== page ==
Balanced innovation and what it means for technology leaders in government

For the last century, the American defense industry has arguably been one of the most innovative segments in the world. But when it comes to information technology innovation, there is a perception that this level of dominance does not keep pace with the commercial sector inside and outside the US Many expect government agencies to create and embrace a culture of innovation and environment like a Silicon Valley startup , but I believe the reality is that this doesn’t always—and shouldn’t—translate.

Driving innovation across the government is multifaceted and complex, and while there are many commercial best practices, technology advances, and strategies, these are not always applicable or feasible given how the various government agencies build, deliver, and maintain software.


There are many different types of innovation, but sometimes I think we forget they all share one common goal: to create something new and better than what came before. Whether it’s a new technology, a new business model, or a new way of doing things, innovation is about making improvements and driving progress.

It helps to define innovation in the US government as balanced innovation. Balanced innovation is a process of creating change by developing and implementing new ideas while maintaining a focus on the efficiency and effectiveness of legacy processes and products. In order to achieve this across the government, agencies are focused on both short-term results and long-term outcomes, as well as maintaining a balance between top-down and bottom-up approaches. The goal of balanced innovation is to help the government keep pace with the rapidly changing world around it, while still ensuring the mission of each agency remains the highest priority.

Balanced innovation in the government could look like a more even distribution of resources between different agencies and departments; a focus on collaborative efforts between agencies and as well as cross-agency initiatives; an increase in the use of data and analytics to drive decision-making; or a greater emphasis on customer experience. It could even be a complete overhaul of a network or software. The point is that the culture, mindset, and mission of the government aren’t comparable to the private sector, so it can be ill-advised to hold agencies to the same standards of innovation.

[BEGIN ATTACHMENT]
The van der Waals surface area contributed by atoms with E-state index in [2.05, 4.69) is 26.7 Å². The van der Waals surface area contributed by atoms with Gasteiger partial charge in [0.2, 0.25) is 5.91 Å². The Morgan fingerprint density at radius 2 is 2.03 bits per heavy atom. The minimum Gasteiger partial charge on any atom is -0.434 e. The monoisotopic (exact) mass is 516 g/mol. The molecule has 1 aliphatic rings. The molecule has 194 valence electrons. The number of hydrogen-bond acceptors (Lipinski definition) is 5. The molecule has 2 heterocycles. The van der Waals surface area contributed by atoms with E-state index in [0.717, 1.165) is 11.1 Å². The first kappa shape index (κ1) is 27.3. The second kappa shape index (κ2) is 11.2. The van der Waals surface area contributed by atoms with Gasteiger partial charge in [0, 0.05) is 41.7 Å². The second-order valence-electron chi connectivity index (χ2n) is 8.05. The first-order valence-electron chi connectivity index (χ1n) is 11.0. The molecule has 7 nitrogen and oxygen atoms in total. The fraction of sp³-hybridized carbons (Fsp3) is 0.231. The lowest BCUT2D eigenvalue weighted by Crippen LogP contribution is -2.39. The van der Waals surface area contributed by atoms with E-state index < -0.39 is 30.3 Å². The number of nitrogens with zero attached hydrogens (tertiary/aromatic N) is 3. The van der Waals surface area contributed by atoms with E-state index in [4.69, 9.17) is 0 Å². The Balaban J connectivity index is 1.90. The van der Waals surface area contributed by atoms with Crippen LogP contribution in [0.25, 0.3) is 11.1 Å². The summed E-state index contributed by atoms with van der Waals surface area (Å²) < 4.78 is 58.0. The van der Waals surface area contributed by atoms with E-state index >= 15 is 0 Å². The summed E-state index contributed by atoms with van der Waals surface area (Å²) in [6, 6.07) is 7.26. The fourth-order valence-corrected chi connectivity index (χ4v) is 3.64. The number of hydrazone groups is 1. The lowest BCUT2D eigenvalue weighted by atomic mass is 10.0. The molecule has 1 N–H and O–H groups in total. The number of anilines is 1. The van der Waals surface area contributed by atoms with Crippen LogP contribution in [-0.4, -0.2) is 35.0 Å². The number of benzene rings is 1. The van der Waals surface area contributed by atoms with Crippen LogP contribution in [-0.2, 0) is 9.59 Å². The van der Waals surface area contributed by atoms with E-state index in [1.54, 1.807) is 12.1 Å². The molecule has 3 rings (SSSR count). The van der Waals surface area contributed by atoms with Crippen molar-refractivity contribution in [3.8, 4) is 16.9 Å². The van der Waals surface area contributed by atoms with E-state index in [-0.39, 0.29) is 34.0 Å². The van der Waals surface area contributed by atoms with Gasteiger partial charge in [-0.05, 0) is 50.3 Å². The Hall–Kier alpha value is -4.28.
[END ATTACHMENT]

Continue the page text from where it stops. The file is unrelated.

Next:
To try and make long-standing organizations within the government “look” like a Silicon Valley startup without acknowledging the existing culture is typically an exercise in futility. There’s a fundamental divide between software development companies and organizations—like the government—whose primary business is not selling software.

This divide can be traced back to different motivations. Software development companies are motivated by profit; they need to sell their software in order to stay in business. Organizations like the government, on the other hand, are motivated by mission accomplishment; they use software internally to help them achieve their goals. For software companies and a lot of private enterprises, constant experimentation is the norm to stay relevant and in tune with users and ahead of their competitors. That’s just not the case nor is it feasible for government agencies.

I have seen a lot of my peers become disillusioned with the government due to what they perceive as bureaucracy or resistance to change when they suggest new technology or wonder why their organization is utilizing older solutions. For anyone who has worked at a Fortune 500 company, you also know these attributes are not unique to the government—red tape, delays, and decision fatigue are rampant in every industry.

But for government agencies, it is a little more heightened because technology just isn’t their core mission. Although increasingly informed and supported by technology, software is a means to an end, not the end in itself. This can cause dissonance when technologists feel the ultimate mission is the software, but that is rarely the case. Instead, the focus should be on how the systems support the end mission and how to avoid technology decisions that are misaligned or don’t advance the mission.


I’ve found that the most successful technology leaders within the government all have one thing in common: They have a deep awareness that the “customers” of government agencies are incredibly unique, and to serve them, they leverage balanced innovation practices. Here’s what that can look like:

  • Understand that the services agencies offer are an enabler for a larger mission and actively partner with their functional stakeholders
  • Take time to build collaborative relationships and understand the challenges of each agency’s stakeholders, understand their domain, and learn to speak their language
  • Remember that technology’s role is solely the supporting cast—it’s never the star of the show
  • Focus on pragmatic solutions and let them mission needs drive the technological solution
  • Recognizing that return on investment has to be considered even in non-commercial settings, especially with government agencies

When done correctly, a balanced approach to innovation can result in agencies that successfully meet mission-critical goals, are able to continue tackling emerging challenges, and are prepared to handle whatever the future brings.

VP of Solutions Development at TIAG, an innovative tech company delivering strategic and transformational commercial and defense solutions.

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